I love seed catalogs. I can lay in bed and read them. (I know; I’m pretty boring!) The pictures are so gorgeous! Can I really have vegetables/flowers that look like that? After drooling over my favorite catalogs I do several things.
Seed Selection: Many flower and vegetable varieties perform better in some areas than in others. Read descriptions carefully. For short-season areas, select earlier maturing varieties. A couple of important dates every gardener should know by heart is the last frost date of the spring and the first frost date of the fall.
- Make a list of what I want to grow next year
- Make a list of what seeds I have left over from last year and what I need.
- Go to my seed catalog and choose my seeds and varieties.My favorite seed catalog happens to be Stokes Seeds, mostly because it always worked well for my mom and now me. There are many good seed companies out there. I use others for odds and ends (or if there is a great sale!)
There are several resources on the web where you can find this information, but I discovered a cool little tool over at Dave’s Garden. Simply enter your zip code, and you’ll get some useful information about your frost dates.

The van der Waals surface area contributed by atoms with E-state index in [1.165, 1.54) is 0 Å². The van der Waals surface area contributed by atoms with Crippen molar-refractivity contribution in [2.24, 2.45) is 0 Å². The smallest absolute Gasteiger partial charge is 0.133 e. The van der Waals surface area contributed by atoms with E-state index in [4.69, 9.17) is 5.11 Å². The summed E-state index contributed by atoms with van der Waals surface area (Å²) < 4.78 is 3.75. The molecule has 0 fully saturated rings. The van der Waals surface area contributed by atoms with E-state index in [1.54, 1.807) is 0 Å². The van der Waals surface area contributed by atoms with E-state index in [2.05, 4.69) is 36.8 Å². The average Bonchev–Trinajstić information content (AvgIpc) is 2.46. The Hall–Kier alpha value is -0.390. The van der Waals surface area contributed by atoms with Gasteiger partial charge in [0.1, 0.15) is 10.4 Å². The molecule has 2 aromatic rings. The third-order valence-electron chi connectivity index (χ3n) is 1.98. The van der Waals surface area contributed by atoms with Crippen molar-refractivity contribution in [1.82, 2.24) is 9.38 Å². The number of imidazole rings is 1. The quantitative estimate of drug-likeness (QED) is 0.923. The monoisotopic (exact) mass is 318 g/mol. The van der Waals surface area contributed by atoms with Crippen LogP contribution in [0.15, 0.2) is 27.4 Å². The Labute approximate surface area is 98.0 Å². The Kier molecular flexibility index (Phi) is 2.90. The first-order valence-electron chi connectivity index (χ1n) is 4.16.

Here’s what I got back when I entered my zip code:
- Each winter, on average, your risk of frost is from September 21 through May 12.
- Almost certainly, however, you will receive frost from October 5 through April 29.
- You are almost guaranteed that you will not get frost from May 25 through September 7.
- Your frost-free growing season is around 132 days.
- If you need help or have questions, call and ask.
- Order early to avoid "sold out" notices.
- Keep a record of your purchases.
- Locate and understand the company's guarantee policy.
- Read catalogs carefully for helpul information.They're filled with tips and suggestions to help you make the best choices, and to have a more beautiful garden.
Place your order and wait (impatiently) for the seeds to arrive.